Orangeburg’s Treadwell Street Historic District contains the intact sections of an early twentieth century African American neighborhood.
According to local residents, this neighborhood was one of the most well-to-do African American neighborhoods in the city.
The 1920-1921 Orangeburg City Directory lists residents of the area as laborers or tradesmen, with some professionals and businessmen living in the neighborhood.
Dr. Henry Rowe, a physician and druggist, and the Rev. Nelson C. Nix, pastor of Mt. Pisgah Baptist Church and South Carolina State dean, were among the area’s residents.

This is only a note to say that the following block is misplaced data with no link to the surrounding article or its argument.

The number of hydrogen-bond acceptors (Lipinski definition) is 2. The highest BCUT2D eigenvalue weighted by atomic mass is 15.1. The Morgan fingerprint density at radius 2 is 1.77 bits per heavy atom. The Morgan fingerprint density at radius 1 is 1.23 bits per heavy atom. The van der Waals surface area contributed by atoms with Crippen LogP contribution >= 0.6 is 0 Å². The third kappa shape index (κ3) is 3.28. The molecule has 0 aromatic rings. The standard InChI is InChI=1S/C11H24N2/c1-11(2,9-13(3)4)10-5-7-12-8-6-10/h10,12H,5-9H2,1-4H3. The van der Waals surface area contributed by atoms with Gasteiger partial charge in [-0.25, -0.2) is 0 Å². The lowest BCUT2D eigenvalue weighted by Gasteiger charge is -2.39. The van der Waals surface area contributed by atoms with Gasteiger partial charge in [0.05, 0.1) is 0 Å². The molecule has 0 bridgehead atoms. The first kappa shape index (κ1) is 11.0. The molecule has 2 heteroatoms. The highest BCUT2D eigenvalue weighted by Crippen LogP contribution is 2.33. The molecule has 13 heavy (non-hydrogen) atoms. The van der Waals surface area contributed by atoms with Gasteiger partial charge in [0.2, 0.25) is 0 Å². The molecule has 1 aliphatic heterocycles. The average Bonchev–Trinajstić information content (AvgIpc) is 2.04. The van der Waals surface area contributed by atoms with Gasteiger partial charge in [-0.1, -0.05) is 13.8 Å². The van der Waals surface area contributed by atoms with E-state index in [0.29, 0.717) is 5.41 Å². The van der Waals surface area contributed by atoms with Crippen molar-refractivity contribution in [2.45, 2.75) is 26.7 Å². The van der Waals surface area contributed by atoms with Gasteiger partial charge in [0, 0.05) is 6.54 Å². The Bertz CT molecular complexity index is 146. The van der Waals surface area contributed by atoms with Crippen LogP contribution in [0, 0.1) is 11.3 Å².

Dr. A.J. Pierce, a professor at S.C. State, lived at 358 Treadwell, where Mrs, Pierce ran a school.
The district contains approximately forty buildings, all but one of which were originally residences.
The majority of the buildings were constructed between 1890 and 1930 and are set on small lots planted with bushes, trees and lawns.
Most of the houses are one-story, weatherboard frame, with simple design, including Victorian and bungalow.
The houses, which are located between the 100 block and 300 block of the street, were listed in the National Register in September 1985.
The National Register of Historic Places is made up of properties local citizens have deemed significant in our nation’s past.